The other day, I came across an interesting article on slang in Antarctica. While I don't have any plans to write a story set in Antarctica, I wanted to save the link in case such a story came to me in the future. I could have saved the link to my Safari bookmarks, but instead I decided to save it to Evernote.
What is Evernote?
Evernote is a cloud-based program for taking, organizing, and storing notes. It works across multiple platforms. You can access your notes via the Evernote website or you can download the application for your computer and mobile device(s). The free plan* allows you to sync notes between two devices. Move up to a paid plan and you have unlimited device syncing.
If you install the Evernote web clipper browser extension, you can clip and save the part of the website that’s currently visible on your screen, or select just a portion of the visible content to be saved directly into Evernote. The below screenshot is from Evernote on my computer, showing the clipping I did of just the first part of that article on Antarctica. On the left is the sidebar showing my most recently added/modified notes.
Why Did I Choose Evernote?
I chose Evernote to store that Antarctica article because Evernote gives me a wider range of options for finding the note in the future. What do I mean by this? Although I can rename a link when I'm saving it to my Safari bookmarks, that's a limited number of characters for getting my reason for storing the link across. Plus, I have a tendency to save websites as bookmarks and then forget that I ever did that. Since I’m in Evernote a lot, and I frequently search there to see if I’ve saved information, I’m less likely to lose track of the information if I save it in Evernote.
In Evernote I can tag a note with multiple references, aka reasons why I thought I needed to keep this information. In the below example, you can see that I assigned the following tags: Antarctica, Cool Stuff, Language, Research, Slang, Words. Within Evernote, this note will show up if I do a search on these terms or if I filter my notes on any one of those tags.
Instead of creating a separate note, I could have added the Antarctica link to my master note “Cool Phrases, Slang, and Regionalisms.” This note includes a lot of cool information I heard on podcasts or on the radio that I then typed into Evernote. I have also copied relevant text from forums and group email digests and pasted it into appropriate notes.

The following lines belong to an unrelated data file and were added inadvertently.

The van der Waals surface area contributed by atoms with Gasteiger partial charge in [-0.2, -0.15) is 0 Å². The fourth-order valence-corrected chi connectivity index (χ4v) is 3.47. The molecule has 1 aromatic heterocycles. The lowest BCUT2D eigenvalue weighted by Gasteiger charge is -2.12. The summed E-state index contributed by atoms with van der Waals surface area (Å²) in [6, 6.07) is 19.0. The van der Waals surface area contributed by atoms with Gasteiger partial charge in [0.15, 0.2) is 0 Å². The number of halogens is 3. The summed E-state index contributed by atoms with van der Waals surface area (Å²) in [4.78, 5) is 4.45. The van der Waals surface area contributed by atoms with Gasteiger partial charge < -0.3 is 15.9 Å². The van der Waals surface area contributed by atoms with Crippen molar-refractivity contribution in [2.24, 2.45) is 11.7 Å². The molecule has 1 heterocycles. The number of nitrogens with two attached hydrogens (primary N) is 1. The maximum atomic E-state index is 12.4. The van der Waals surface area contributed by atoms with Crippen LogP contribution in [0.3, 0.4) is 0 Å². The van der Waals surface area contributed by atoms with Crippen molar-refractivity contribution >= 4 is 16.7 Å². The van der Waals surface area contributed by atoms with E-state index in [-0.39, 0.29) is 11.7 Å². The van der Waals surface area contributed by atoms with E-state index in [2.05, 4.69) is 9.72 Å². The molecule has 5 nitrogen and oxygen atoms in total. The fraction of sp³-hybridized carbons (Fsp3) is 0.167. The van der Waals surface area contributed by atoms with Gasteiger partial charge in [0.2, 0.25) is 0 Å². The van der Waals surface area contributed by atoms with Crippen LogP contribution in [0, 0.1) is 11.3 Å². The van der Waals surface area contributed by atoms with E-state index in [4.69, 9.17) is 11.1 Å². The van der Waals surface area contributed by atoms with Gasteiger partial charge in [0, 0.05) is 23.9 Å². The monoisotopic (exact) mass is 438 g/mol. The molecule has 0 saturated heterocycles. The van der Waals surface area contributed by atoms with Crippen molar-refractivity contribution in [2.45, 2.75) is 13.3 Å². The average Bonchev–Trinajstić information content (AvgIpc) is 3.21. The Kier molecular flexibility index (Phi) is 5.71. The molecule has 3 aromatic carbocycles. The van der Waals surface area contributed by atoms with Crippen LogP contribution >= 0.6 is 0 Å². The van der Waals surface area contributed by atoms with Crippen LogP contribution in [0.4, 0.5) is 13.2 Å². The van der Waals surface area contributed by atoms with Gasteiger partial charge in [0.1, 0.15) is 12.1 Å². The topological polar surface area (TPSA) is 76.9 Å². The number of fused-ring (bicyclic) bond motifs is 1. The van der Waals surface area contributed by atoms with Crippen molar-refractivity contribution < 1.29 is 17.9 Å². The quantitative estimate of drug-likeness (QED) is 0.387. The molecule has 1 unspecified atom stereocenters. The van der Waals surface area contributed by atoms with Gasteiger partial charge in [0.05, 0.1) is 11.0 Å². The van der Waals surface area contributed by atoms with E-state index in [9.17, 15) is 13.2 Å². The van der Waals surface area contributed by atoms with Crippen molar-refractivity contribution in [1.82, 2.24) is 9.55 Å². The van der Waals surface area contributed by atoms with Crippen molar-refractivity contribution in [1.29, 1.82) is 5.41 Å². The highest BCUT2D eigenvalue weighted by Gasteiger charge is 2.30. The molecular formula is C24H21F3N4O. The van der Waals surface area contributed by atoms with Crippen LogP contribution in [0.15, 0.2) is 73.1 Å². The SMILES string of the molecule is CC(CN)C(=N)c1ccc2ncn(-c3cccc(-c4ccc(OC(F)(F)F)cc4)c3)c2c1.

In the above screenshot, you’ll notice that I’ve pasted the text of the article underneath the url. This was done through copying and pasting, not the clipper tool. The clipper tool only gives you access to what you see on your screen at the moment you activate the clipper.
What Else Can Evernote Do?
You add a note to Evernote using the keyboard or, at least in the Mac version, by using the built-in Mac OS dictation feature. You can take a photo from within Evernote, attach a photo saved on your computer, or attach a PDF or another type of file. Another handy feature is that you can create a checklist, such as a conference packing list, and easily check off each item with a click or a tap on the check box.
One of the key organizational features of Evernote is that you store your notes in notebooks. This allows me to store both business and personal information in the same account. For example, I have one notebook for research, one for marketing, and one for tracking when books by my favorite fiction writers are coming out. I can add a reminder to a note so that Evernote will notify me at the set time.
With Evernote, you can create a public link to your note on the web then share it with other people. You can also import notes into Scrivener. The Mac version allows you to see a complete visual version of your note. The Windows version^ will only show you the url of the public link that will take you to the note on the internet.
In the paid plans, you can store notes for off-line viewing and forward emails to your Evernote account. I like to do this with hotel, conference, and airline reservation confirmation emails.
So, that’s the overview of why I love Evernote. I hope you found this article helpful. If you have any questions about Evernote, feel free to drop me a line.
This article first appeared in the Tech Talk column of the August 2017 issue of the Heart of the Bay, the newsletter of the San Francisco chapter of Romance Writers of America.
*Data is accurate as of July 22, 2017. For a comparison of the free plan to the various paid plans, check out Evernote's blog post on pricing: https://blog.evernote.com/blog/2016/06/28/changes-to-evernotes-pricing-plans/
^Data is accurate as of July 22, 2017 and Scrivener for Windows 1.0.